• “Sit On Down” by The Baylor Project feat. Jean Baylor & Marcus Baylor
  • “Wonder What She Thinks of Me” by Chloe X Halle
  • “Let Me Go” by Mykal Kilgore
  • Winner: “Anything For You” by Ledisi
  • “Distance” by Yebba

19. Best R&B Song

  • Winner: “Better Than I Imagined” by Robert Glasper, Meshell Ndegeocello & Gabriella Wilson, songwriters (Robert Glasper feat. H.E.R. & Meshell Ndegeocello)
  • “Black Parade” by Denisia Andrews, Beyoncé, Stephen Bray, Shawn Carter, Brittany Coney, Derek James Dixie, Akil King, Kim “Kaydence” Krysiuk & Rickie “Caso” Tice, songwriters (Beyoncé)
  • “Collide” by Sam Barsh, Stacey Barthe, Sonyae Elise, Olu Fann, Akil King, Josh Lopez, Kaveh Rastegar & Benedetto Rotondi, songwriters (Tiana Major9 & EARTHGANG)
  • “Do It” by Chloe Bailey, Halle Bailey, Anton Kuhl, Victoria Monét, Scott Storch & Vincent Van Den Ende, songwriters (Chloe X Halle)
  • “Slow Down” by Nasri Atweh, Badriia Bourelly, Skip Marley, Ryan Williamson & Gabriella Wilson, songwriters (Skip Marley & H.E.R.)

20. Best Progressive R&B Album

  • Chilombo by Jhené Aiko
  • Ungodly Hour by Chloe X Halle
  • Free Nationals by Free Nationals
  • F*** Yo Feelings by Robert Glasper
  • Winner: It Is What It Is by Thundercat

21. Best R&B Album

  • HAPPY 2 BE HERE by Ant Clemons
  • Take Time by Giveon
  • To Feel Love/d by Luke James
  • Winner: Bigger Love by John Legend
  • All Rise by Gregory Porter

Rap

22. Best Rap Performance

  • “Deep Reverence” by Big Sean feat. Nipsey Hussle
  • “BOP” by DaBaby
  • “WHATS POPPIN” by Jack Harlow
  • “The Bigger Picture” by Lil Baby
  • Winner: “Savage” by Megan Thee Stallion feat. Beyoncé
  • “Dior” by Pop Smoke

23. Best Melodic Rap Performance

  • “ROCKSTAR” by DaBaby feat. Roddy Ricch
  • “Laugh Now Cry Later” by Drake feat. Lil Durk
  • Winner: “Lockdown” by Anderson .Paak
  • “The Box” by Roddy Ricch
  • “HIGHEST IN THE ROOM” by Travis Scott

24. Best Rap Song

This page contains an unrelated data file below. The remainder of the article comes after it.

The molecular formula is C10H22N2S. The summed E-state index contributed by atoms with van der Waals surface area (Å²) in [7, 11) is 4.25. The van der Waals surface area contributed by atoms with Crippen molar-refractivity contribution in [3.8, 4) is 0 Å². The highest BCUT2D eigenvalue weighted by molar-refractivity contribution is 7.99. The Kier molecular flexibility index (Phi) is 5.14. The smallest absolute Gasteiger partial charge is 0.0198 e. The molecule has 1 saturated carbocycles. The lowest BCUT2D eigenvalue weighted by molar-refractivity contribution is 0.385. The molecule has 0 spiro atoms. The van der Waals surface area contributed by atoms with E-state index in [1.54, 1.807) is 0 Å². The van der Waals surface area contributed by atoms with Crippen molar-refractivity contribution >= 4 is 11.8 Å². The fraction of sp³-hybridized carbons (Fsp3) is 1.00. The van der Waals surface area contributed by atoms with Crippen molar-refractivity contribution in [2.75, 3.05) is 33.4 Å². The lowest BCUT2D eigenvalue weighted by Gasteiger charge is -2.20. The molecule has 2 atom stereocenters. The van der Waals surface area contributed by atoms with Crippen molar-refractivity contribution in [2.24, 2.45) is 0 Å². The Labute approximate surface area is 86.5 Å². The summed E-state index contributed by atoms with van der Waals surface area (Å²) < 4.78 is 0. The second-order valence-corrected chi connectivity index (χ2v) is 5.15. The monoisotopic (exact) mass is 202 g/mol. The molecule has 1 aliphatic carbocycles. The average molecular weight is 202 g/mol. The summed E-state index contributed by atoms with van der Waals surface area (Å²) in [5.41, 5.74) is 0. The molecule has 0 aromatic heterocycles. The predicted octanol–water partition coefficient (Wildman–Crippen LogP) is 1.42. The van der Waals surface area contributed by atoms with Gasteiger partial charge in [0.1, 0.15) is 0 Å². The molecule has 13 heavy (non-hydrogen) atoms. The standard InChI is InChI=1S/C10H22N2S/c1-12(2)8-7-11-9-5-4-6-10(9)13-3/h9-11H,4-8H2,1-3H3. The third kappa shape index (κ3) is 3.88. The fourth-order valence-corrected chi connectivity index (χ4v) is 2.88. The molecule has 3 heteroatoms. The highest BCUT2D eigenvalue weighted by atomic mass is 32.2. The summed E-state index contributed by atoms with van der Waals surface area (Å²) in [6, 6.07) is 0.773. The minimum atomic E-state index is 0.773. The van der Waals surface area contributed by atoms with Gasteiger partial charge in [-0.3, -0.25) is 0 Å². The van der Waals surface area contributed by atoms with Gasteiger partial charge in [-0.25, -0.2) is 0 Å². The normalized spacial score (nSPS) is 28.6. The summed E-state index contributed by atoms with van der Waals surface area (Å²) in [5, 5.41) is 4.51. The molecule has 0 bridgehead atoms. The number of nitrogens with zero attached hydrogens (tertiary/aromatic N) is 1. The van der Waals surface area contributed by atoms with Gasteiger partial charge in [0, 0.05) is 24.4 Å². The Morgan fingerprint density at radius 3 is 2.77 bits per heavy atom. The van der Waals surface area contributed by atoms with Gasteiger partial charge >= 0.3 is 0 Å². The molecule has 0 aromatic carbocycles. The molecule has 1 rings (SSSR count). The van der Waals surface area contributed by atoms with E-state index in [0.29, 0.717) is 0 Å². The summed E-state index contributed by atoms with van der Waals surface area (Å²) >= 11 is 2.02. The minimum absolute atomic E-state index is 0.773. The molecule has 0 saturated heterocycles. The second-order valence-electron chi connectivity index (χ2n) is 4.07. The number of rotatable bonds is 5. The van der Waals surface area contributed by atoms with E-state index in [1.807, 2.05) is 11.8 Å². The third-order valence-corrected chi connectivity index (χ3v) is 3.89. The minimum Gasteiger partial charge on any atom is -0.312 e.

• “The Bigger Picture” by Dominique Jones, Noah Pettigrew & Rai’shaun Williams, songwriters (Lil Baby)
  • “The Box” by Larrance Dopson, Samuel Gloade, Rodrick Moore, Adarius Moragne, Eric Sloan & Khirye Anthony Tyler, songwriters (Roddy Ricch)
  • “Laugh Now Cry Later” by Durk Banks, Rogét Chahayed, Aubrey Graham, Daveon Jackson, Ron LaTour & Ryan Martinez, songwriters (Drake Featuring Lil Durk)
  • “ROCKSTAR” by Jonathan Lyndale Kirk, Ross Joseph Portaro IV & Rodrick Moore, songwriters (DaBaby Featuring Roddy Ricch)
  • Winner: “Savage” by Beyoncé, Shawn Carter, Brittany Hazzard, Derrick Milano, Terius Nash, Megan Pete, Bobby Session Jr., Jordan Kyle Lanier Thorpe & Anthony White, songwriters (Megan Thee Stallion Featuring Beyoncé)

25. Best Rap Album

  • Black Habits by D Smoke
  • Alfredo by Freddie Gibbs & The Alchemist
  • A Written Testimony by Jay Electronica
  • Winner: King’s Disease by Nas
  • The Allegory by Royce 5’9″

Country

26. Best Country Solo Performance

  • “Stick That In Your Country Song” by Eric Church 
  • “Who You Thought I Was” by Brandy Clark
  • Winner: “When My Amy Prays” by Vince Gill
  • “Black Like Me” by Mickey Guyton
  • “Bluebird” by Miranda Lambert

27. Best Country Duo/Group Performance

  • “All Night” by Brothers Osborne
  • Winner: “10,000 Hours” by Dan + Shay & Justin Bieber
  • “Ocean” by Lady A
  • “Sugar Coat” by Little Big Town
  • “Some People Do” by Old Dominion

28. Best Country Song